Google is making a new commitment to sustainable design

The company announced today that by 2022, all “Made by Google” products will include recycled materials. And that’s just part of a larger rethinking about how to change its design process to incorporate sustainable thinking.

Google is making a new commitment to sustainable design
[Photo: Google]

When Google’s hardware team began working on a yet-to-be-announced product that will be launched later this year, one engineer had a proposal: Instead of using an industry-standard polyester fabric, made from virgin plastic, could they use a fabric made from recycled bottles in the device? The team spent two years validating that the material met design and manufacturing requirements and that vendors could supply enough material at scale, then decided to move forward with it. Each new product will reuse a third of a plastic bottle.

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It’s the type of change that will now be built into every piece of hardware the company makes. Google announced today that by 2022, all “Made by Google” products will include recycled materials. The company also announced that by 2020, all of its product shipments will be carbon neutral. The two pledges are part of a broader move to embed sustainability in every design: Now, the design team will be asked to think about how to make products that last as long as possible, are easy to disassemble for recycling at the end of the product’s life, and use the most sustainable materials.

[Photo: Google]

Google’s three-year-old hardware department is the brains behind aesthetic choices like its pebble-like, fabric-covered speakers or the rounded edges of the Google Home device. But the design team realized that it also wanted to focus on sustainability. “Some people think design is about making things look pretty or look good,” says Ivy Ross, who heads Google’s hardware design team. “And really design is about solving problems for humanity. . . . I said to the team, wait a minute, [sustainability] is just another problem and is probably the most important problem of our lifetime. Won’t we feel great as designers if we are taking that on?”

To some extent, it was already happening organically, as individual engineers considered sustainability out of personal motivation. One materials engineer wanted the company to use recycled plastic and did the needed tests for quality, reliability, and safety to use partially recycled plastic in Chromecast devices. Others added it to connected home devices and speakers. “You have to really tinker in the lab for a while to make it work,” says Ana Corrales, the chief operating officer for Google hardware. “But rather than engineers being worried about that, because they have a timeline that they need to get a product out, I think it’s something that’s quite motivating to them.”

Each decision involves detailed analysis; materials need to meet a long list of specs, from matching the exact color on different devices to testing durability if the product is dropped and as it’s exposed to heat, sunshine, and chemicals. Sustainability considerations have to be balanced with cost and manufacturability. (The recycled-bottle fabric is more expensive than the standard alternative but had the additional benefit that the color resists fading.) “Basically in every single point of the process and in every single product, we’re going to be asking these questions and making these decisions,” says Corrales.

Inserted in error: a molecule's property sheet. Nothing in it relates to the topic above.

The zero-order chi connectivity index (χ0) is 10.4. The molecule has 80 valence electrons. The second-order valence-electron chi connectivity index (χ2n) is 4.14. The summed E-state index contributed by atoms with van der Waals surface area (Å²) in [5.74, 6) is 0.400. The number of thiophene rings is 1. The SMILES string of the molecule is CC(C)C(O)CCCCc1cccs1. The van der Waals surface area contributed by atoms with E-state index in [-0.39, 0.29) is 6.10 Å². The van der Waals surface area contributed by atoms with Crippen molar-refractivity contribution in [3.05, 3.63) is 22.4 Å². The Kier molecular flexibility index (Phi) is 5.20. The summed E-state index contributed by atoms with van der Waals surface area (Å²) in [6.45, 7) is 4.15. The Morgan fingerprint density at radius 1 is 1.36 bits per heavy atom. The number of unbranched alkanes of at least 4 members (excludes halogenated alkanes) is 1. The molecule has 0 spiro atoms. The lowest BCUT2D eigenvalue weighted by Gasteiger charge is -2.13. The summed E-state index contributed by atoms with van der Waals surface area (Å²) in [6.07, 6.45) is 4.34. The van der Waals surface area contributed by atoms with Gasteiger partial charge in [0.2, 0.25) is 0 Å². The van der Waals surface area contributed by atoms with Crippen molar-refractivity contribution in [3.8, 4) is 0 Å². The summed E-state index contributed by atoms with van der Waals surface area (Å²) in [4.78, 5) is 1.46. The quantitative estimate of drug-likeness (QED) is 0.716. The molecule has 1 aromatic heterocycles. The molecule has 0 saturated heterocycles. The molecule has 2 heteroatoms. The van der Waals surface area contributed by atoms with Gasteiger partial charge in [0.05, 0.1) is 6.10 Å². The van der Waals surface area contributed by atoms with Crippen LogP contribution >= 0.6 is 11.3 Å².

[Photo: Google]

The company isn’t alone in its work to significantly decrease the use of virgin materials. Apple uses materials like recycled plastic, recycled aluminum, and recycled tin, and designed a custom robot that can disassemble iPhones to send materials back into its own supply chain; cobalt recovered from old iPhone batteries, for example, is now reused in new Apple batteries. Google doesn’t have plans now for a similar proprietary recycling program, but it wants to help build a broader circular economy. “We firmly believe that we need to enable a transition to a more circular economy,” says Ross. “And by setting a commitment to recycled materials, we really are setting a demand signal to say we support a move to a more circular economy.”

As it begins to offset the emissions used to ship its products, the company is also working to cut those emissions. “We definitely want to get to the underlying problems before paying for an offset,” says Anna Meegan, Google’s head of sustainability for hardware. By shifting from air shipments to cargo ships, the company was able to reduce shipping emissions by 40%. That meant changes across the production process, since shipments would take longer to arrive, and the company still had to hit the timeline for products to be available. “All departments have to agree to compress their development cycles to be able to give more room at the end,” Ross says. “It really can’t be one department—the entire company has to be all in on this.”

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The company sees the first commitments to recycled materials and carbon-neutral shipping as a way to build its “sustainability muscle.” More commitments will follow. “We are a young hardware brand,” says Meegan. “And we are looking at this opportunity as a perfect time for us to make a stand and bring something to what we believe customers want in the marketplace. This is something that people want as customers; it’s something that people want as Googlers. It aligns to our broader company culture around thinking about the big unsolved problems of our time. So this is something that we feel is the right thing to do. And really the right time to do it.”

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